Last night, after way too many years of being repressed, I finally broke free of the social stigma and ate with my hands. It was sloppy, slurpy, and a whole bunch of other adjectives that start with the letter ‘s’.

There is a fairly new restaurant on St-Catherine and Guy that’s quite the sensation back in europe, where the idea first took hold. No, I’m not talking about the idea of eating with your bare hands. That distinguished form of eating sadly went the way of the dodo a little while back, ever since dental hygiene became more prevelent and teeth started being sharper and more painful on wayward fingers in your mouth. What I AM talking about is a place where the gimmick is.. eating in the dark! Pitch black, to be precise. You know that type of dark that if you open your eyes real wide and just stare, you end up seeing little flashes of light in your vision because you’re trying to make out something, anything? Yeah, that type of dark.

You start out in the anteroom near a bar and some lockers for your things, where you can look at the menu and order your wine for your meal. As there are actual menu items listed, you can choose any one of those, but for the more adventurous there is an enticing “surprise” option where you don’t know what you’re about to eat! Naturally, the idea of knowing beforehand what I was going to be eating was just another piece of information that we needed to deprive ourselves with, for the simple fact that if you’re going for the experience, there’s no point in helping yourself cheat.

So we both ordered and after a few minutes our waiter came out and introduced himself. We were to hold his left shoulder and so on, like a train so that he could guide us to our table. I don’t think I was ready for how really dark the place actually was. We are so innundated by light sources, pretty much everywhere and anywhere we go, that to be in a place that actually is deliberately and actively stopping light from entering is a very rare event and is something wholly unfamiliar to most people. The entranceway to the eating area is staggered with the anteroom, with heavy black curtains, so no light came in when we entered. As we walked, our waiter kept calling out “Attention” to make sure that the other waiters knew he was coming with customers in tow. His voice was actually a little shocking – after losing your sense of sight when entering the room, your ears seem to automatically enter super-mode, and a break in the intial silence felt deafening.

After a little bit more choo-choo-choo-ing with our waiter, we arrived at our table and managed to sit down. I tried to get a feel of our table and the general sitting arrangement, and as far as I could tell we were sitting on a half-circle table that seemed to be attached to others like it in a row, with another half-circle row facing us. Of course, it was pitch freaking black and anything that I tried to imagine in my head could very easily have been very, very different from reality. I then turned to my lovely date of the evening (well, turned to where I assumed she was…) and we started having a conversation completely in the dark. And its different. Because normally you have all these facial cues to know the reaction of the person you’re talking to from what you just said, here, there’s really nothing but to listen to what the other person has to say, and take your cues from that. And it therefore becomes a much more interesting conversation, simply because you’re listening so intently to the other person. It also doesn’t hurt that the whole self-concious thing is competely thrown out the window, because no one else can see you either. So you’re in a public setting, but you have the most privacy that you can hope to get. For example, another couple was sat down just in front of us, and really, they were probably no more than 2 or 3 feet away. But we couldn’t see them, and vice versa. So the personal space that is usually required for people dining is just not needed, and you just carry on as if they weren’t there. It was quite surreal.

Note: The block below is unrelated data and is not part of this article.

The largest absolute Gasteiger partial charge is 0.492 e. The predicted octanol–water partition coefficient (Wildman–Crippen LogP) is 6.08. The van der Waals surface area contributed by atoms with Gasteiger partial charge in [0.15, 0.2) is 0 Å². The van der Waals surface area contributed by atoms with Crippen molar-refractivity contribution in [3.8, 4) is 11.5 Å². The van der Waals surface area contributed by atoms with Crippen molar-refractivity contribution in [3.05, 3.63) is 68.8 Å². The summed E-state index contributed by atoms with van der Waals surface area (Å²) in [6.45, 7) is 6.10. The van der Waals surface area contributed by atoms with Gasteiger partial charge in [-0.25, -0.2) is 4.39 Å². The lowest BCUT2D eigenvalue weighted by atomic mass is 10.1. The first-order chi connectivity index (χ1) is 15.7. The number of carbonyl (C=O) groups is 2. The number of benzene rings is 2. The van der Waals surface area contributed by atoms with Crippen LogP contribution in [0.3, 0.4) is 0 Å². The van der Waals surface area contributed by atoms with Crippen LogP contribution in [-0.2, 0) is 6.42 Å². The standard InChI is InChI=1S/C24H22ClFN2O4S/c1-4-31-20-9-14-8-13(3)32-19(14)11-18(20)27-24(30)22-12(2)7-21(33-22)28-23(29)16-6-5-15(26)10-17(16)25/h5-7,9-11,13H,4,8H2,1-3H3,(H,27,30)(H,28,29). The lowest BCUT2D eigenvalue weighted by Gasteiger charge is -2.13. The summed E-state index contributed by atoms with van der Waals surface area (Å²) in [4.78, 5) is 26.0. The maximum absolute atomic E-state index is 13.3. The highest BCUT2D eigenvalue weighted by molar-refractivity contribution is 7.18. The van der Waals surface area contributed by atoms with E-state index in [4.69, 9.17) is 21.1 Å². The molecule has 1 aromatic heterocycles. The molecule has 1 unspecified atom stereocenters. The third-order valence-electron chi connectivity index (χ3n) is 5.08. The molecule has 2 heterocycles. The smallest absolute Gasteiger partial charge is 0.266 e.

And then there was the food. The appetizer came, and after fumbling around to find our forks we attempted to jab whatever it was on our plate. I tasted tomatoes, lots of tomatoes, some lettuce and some sort of cheese… and it was good! The hardest part was using the fork to actually poke something that was left so you could eat it. Which is why we did away with them for the main course..

The main course was really really good – but that may just be my taste buds overcompensating for the lack of a visual experience. It turned out to be filet mignon and mashed potatoes with some veggies, and the meat was already cut up into small pieces for us. It was covered in a delicious sauce that tasted even better coming off of my fingers than I could have imagined. Also, grabbing a glop of mashed potatoes in your fingers is a delicious feeling that allows you to understand what playing with your food is really all about.

Finally, dessert was a smooth chocolate ice cream, a la fingers. All I can say is that I’m glad their napkins are thick.

An awesome experience, an awesome evening, great food, great idea. I would go back!

P.S. I’m having a major spam problem right now, so comments are currently being moderated before showing up! Sorry!